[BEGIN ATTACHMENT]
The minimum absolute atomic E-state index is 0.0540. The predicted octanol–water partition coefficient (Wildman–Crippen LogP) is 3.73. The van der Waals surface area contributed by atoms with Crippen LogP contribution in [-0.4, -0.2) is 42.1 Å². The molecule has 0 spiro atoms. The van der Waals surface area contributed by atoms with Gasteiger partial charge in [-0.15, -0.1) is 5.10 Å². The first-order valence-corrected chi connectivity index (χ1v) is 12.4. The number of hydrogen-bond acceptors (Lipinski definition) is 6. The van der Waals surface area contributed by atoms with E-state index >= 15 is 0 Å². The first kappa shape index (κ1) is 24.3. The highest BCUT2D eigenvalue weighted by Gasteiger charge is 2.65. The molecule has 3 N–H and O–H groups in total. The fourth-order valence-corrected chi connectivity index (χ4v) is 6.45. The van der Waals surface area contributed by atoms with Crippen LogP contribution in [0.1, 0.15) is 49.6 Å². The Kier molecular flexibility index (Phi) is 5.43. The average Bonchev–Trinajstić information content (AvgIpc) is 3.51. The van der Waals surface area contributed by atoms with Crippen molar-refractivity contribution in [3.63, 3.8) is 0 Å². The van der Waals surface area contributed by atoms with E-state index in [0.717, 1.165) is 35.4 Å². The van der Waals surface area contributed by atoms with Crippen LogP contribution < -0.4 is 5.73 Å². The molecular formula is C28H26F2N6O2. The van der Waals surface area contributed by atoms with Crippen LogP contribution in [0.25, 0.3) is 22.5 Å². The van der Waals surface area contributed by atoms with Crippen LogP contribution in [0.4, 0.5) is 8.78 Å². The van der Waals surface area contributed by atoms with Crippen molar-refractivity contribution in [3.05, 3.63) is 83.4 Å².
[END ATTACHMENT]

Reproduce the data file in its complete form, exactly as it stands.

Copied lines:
The minimum absolute atomic E-state index is 0.0540. The predicted octanol–water partition coefficient (Wildman–Crippen LogP) is 3.73. The van der Waals surface area contributed by atoms with Crippen LogP contribution in [-0.4, -0.2) is 42.1 Å². The molecule has 0 spiro atoms. The van der Waals surface area contributed by atoms with Gasteiger partial charge in [-0.15, -0.1) is 5.10 Å². The first-order valence-corrected chi connectivity index (χ1v) is 12.4. The number of hydrogen-bond acceptors (Lipinski definition) is 6. The van der Waals surface area contributed by atoms with E-state index >= 15 is 0 Å². The first kappa shape index (κ1) is 24.3. The highest BCUT2D eigenvalue weighted by Gasteiger charge is 2.65. The molecule has 3 N–H and O–H groups in total. The fourth-order valence-corrected chi connectivity index (χ4v) is 6.45. The van der Waals surface area contributed by atoms with Crippen LogP contribution in [0.1, 0.15) is 49.6 Å². The Kier molecular flexibility index (Phi) is 5.43. The average Bonchev–Trinajstić information content (AvgIpc) is 3.51. The van der Waals surface area contributed by atoms with Crippen molar-refractivity contribution in [3.63, 3.8) is 0 Å². The van der Waals surface area contributed by atoms with E-state index in [0.717, 1.165) is 35.4 Å². The van der Waals surface area contributed by atoms with Crippen LogP contribution < -0.4 is 5.73 Å². The molecular formula is C28H26F2N6O2. The van der Waals surface area contributed by atoms with Crippen LogP contribution in [0.25, 0.3) is 22.5 Å². The van der Waals surface area contributed by atoms with Crippen LogP contribution in [0.4, 0.5) is 8.78 Å². The van der Waals surface area contributed by atoms with Crippen molar-refractivity contribution in [3.05, 3.63) is 83.4 Å².